Gov. Chris Christie announced a deal on Friday to increase New Jersey’s gas tax by 23 cents.
The Republican governor and Democratic leaders of the state legislature reached an agreement that satisfied Christie’s wishes to include a cut in sales tax with the eight-year-deal. In January 2017, sales tax will be cut from 7 percent to 6.875 percent. A year later, sales tax would be further reduced to 6.625 percent, NBC4 reported.
Estate tax would be phased out over the next 18 months and tax credits for veterans and the working poor would be introduced.
The deal will raise $2 billion annually for the state — $16 billion over the eight years—to pay for road work, but still needs approval in both houses, 6ABC reported. The federal government will match the $16 billion, NBC4 reported, creating $32 billion to fund road work in New Jersey.
Christie had previously called for a shutdown of transit projects due to lack of funding.
This would be the first gas tax increase in the state since 1988, PIX11 reported. The federal excise tax on gasoline is18.4 cents per gallon and 24.4 cents per gallon for diesel fuel, but states have the right to add tothe federal tax as needed.
For those who cross state lines to take advantage of the cheaper gas, the Garden State will still be cheaper than New York. Excluding the federal gas tax, New Jersey’s gas tax is currently 14.5 cents, which would be increased to 37.5 cents if the legislation passes. New York State’s gas tax is 43.4 cents, while Pennsylvania taxes 51.4 cents.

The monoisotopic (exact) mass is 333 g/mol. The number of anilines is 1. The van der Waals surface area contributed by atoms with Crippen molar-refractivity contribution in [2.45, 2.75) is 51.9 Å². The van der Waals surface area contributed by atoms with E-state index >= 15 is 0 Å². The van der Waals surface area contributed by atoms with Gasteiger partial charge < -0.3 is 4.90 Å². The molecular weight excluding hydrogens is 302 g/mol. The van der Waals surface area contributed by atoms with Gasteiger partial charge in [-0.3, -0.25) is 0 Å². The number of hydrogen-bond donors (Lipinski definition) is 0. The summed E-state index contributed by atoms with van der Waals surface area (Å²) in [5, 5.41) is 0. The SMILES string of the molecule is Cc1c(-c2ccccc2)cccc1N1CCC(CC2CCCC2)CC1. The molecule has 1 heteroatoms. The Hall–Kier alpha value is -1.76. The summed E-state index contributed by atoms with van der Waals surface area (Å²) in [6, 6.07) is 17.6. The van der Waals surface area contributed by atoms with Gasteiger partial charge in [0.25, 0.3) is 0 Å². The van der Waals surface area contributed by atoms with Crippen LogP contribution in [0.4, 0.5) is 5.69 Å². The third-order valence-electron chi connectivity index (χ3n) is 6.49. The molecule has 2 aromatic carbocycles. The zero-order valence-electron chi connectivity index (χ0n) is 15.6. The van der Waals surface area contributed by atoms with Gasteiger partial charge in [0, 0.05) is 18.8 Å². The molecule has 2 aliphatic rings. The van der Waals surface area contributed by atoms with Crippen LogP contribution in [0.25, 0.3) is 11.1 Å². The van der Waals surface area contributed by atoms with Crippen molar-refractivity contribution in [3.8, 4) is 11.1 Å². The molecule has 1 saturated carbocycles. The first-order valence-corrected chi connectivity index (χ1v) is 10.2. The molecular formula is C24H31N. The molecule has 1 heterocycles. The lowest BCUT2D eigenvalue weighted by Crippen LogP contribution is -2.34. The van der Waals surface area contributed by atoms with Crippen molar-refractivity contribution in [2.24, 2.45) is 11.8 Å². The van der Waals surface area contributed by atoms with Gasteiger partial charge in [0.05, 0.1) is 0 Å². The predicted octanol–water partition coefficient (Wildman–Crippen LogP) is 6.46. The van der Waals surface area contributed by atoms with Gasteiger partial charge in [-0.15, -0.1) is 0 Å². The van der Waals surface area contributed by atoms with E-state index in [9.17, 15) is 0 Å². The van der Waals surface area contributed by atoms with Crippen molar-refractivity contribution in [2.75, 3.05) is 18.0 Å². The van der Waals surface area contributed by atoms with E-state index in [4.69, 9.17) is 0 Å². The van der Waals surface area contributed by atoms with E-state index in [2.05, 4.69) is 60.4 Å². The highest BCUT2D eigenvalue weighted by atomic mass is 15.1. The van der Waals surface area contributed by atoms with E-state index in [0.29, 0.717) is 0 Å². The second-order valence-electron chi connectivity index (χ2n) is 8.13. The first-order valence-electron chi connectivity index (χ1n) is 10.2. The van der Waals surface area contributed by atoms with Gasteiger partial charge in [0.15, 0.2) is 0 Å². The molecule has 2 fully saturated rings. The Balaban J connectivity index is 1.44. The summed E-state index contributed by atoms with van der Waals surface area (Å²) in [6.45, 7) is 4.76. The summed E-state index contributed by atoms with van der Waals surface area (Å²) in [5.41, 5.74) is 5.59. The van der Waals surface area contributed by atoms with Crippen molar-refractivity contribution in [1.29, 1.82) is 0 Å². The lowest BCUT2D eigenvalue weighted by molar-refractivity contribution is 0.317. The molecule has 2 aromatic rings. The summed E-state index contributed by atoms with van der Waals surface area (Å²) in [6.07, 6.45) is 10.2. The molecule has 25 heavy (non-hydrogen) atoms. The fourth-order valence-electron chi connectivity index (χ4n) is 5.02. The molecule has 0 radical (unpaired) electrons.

To get your gas cheaper than you could in New Jersey by paying the least amount of gas tax, you’d have to drive to Alaska.
According to NBC4, if the average driver travels 12,000 miles per year, the gas tax increase will cost an additional $2.50 every week.
Over the summer, the legislature would agree to the gas tax hike, but not the sales tax reduction.
"I think that 23 cents is too much for the working households to absorb at one time," Democratic Sen. Shirley Turner said in August, NJ.com reported. "I'm also concerned about the $900 million that we will be losing in revenue [in tax cuts]. I don't know how we're going to make that up. It does not sound responsible if we can't pay our bills now."